The authors of the report say the 2017 numbers may be an underestimate because states' investigations into some overdose deaths may not be complete.
The CDC has confirmed that 2,323 people died in North Carolina from drug overdoses in 2017, but the actual number is estimated to be 2,515 deaths.The latest data from OCME is that 2,547 people died from drug overdoses in 2017. The new report shows this to be true, but the data are preliminary and so incomplete for some states. "Although the Drug Enforcement Administration has a tight control of these controlled substances, accessibility continues to occur".
The number of opioid users has been going up "in most places, but not at this exponential rate", said Brandon Marshall, an associate professor of epidemiology at the Brown University School of Public Health. While the opioid epidemic was originally concentrated in rural, white populations, the death toll is becoming more widespread.
The CDC's 2017 estimate is not a final count.
While none of the people affected by the overdoses crisis in New Haven this week have died and it is still unclear whether fentanyl played a role in the outbreak, the rash of overdoses is a startling reminder that CT is in the midst of a significant substance use crisis, despite ongoing and unified efforts to address it. They differ from the figures reported by the state medical examiner's office earlier this year. That was true in CT as well. Trump has also set up a presidential council to address the problem. Ciccarone said the real number could be as high as 4 million. In New Jersey, they rose 27 percent. Campbell said one of the individuals "may have had the intent of trying to get people addicted to this product thereby starting a chain of clients for themselves".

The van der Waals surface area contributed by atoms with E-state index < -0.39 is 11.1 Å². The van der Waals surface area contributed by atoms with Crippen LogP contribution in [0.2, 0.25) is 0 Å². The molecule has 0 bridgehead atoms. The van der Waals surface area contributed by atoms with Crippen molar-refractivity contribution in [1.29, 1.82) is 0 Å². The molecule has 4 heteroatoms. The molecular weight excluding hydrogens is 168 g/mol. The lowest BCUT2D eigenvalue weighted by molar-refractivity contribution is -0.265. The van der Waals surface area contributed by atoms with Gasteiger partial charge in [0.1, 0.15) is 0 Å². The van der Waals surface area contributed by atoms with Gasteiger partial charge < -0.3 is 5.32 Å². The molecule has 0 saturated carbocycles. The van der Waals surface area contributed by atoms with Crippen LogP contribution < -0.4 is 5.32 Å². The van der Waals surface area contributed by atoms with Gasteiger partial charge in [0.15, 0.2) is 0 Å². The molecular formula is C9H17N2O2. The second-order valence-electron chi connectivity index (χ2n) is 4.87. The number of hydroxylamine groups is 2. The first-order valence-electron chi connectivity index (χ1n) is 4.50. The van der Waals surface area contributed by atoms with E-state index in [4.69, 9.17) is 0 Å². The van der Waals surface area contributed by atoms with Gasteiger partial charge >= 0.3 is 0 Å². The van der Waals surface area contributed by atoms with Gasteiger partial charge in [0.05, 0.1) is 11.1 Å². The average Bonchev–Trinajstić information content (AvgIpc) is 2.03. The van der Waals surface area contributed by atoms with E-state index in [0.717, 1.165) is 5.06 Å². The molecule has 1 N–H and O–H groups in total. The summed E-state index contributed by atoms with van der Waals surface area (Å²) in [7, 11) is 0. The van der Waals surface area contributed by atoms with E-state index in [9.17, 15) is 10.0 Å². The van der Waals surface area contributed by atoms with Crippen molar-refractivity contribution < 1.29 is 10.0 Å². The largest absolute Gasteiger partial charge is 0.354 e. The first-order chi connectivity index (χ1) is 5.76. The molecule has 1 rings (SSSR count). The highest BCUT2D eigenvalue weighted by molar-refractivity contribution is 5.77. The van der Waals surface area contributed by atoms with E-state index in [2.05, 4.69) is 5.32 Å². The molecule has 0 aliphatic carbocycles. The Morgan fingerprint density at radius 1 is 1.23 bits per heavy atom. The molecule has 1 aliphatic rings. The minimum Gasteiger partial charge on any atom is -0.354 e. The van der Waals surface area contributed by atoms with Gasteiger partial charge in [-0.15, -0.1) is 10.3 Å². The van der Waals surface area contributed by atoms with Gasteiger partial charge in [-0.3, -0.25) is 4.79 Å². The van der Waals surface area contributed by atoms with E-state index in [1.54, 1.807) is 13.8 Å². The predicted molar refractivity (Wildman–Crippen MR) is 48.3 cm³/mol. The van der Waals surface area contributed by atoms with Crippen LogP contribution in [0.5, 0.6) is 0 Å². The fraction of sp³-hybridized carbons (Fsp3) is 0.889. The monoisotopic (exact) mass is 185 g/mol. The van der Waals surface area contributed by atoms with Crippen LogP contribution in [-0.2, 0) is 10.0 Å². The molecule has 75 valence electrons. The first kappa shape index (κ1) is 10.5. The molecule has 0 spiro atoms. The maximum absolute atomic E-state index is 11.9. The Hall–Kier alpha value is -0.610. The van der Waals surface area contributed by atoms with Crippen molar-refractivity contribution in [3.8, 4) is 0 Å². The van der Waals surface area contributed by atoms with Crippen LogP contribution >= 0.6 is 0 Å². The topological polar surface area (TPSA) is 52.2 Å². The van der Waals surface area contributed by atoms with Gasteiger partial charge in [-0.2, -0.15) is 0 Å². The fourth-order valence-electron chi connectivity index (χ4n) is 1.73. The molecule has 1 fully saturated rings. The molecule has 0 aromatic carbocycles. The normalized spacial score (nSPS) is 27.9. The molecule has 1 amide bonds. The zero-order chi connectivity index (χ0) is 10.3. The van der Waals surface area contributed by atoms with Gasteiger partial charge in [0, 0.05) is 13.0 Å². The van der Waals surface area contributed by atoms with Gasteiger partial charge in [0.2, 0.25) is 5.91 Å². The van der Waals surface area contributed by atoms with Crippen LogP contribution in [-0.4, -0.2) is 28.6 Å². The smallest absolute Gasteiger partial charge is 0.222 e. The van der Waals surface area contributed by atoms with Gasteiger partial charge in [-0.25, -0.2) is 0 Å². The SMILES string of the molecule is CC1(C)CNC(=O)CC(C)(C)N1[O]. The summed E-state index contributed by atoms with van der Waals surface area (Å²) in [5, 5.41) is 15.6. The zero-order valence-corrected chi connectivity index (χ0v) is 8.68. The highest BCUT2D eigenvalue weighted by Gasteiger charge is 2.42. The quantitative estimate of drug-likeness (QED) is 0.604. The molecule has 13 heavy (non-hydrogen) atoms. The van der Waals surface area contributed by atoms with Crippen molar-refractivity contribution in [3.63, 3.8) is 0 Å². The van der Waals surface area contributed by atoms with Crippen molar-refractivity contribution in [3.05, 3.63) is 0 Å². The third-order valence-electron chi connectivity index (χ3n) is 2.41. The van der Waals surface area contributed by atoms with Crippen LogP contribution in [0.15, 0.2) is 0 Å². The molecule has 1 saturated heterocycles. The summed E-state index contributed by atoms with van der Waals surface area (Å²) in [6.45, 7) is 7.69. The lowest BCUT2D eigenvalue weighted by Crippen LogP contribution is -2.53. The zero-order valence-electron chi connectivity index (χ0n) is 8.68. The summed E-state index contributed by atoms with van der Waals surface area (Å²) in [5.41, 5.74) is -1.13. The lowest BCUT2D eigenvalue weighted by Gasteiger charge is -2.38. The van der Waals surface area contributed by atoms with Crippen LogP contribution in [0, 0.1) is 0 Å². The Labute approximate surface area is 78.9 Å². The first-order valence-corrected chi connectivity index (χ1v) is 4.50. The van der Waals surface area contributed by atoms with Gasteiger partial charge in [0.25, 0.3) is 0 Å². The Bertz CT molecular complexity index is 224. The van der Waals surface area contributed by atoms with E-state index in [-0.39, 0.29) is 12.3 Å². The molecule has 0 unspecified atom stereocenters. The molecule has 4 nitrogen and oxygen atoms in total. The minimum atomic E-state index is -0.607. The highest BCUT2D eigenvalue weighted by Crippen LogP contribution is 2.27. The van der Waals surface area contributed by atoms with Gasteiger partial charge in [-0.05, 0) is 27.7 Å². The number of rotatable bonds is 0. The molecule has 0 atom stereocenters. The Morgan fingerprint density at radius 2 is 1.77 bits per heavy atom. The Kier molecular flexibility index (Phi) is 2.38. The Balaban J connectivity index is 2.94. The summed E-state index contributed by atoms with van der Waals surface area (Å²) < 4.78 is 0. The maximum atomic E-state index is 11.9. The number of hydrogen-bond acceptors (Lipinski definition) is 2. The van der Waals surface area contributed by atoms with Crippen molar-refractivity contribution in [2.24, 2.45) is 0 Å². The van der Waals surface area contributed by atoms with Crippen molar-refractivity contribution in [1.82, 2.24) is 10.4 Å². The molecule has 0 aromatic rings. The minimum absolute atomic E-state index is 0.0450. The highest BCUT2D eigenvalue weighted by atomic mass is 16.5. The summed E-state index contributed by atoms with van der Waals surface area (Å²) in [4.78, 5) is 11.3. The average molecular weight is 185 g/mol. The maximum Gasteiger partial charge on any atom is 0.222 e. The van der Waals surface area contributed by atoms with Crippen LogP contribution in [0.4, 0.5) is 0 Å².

President Donald Trump has declared the opioid crisis a national public health emergency, but stopped short past year of declaring a state of emergency that would've given states access to funding from the federal Disaster Relief Fund.
Harp said the state Department of Mental Health and Addiction Services will provide New Haven with recovery coaches, training, dissemination of naloxone, and funding for a street psychiatrist.
"States in the Western part of the USA have not seen the same kind of increases in drug overdose deaths involving synthetic opioids", she added, noting that it is more common to see psychostimulants such as methamphetamine involved in drug overdose deaths in states like Oregon, Nevada and Washington.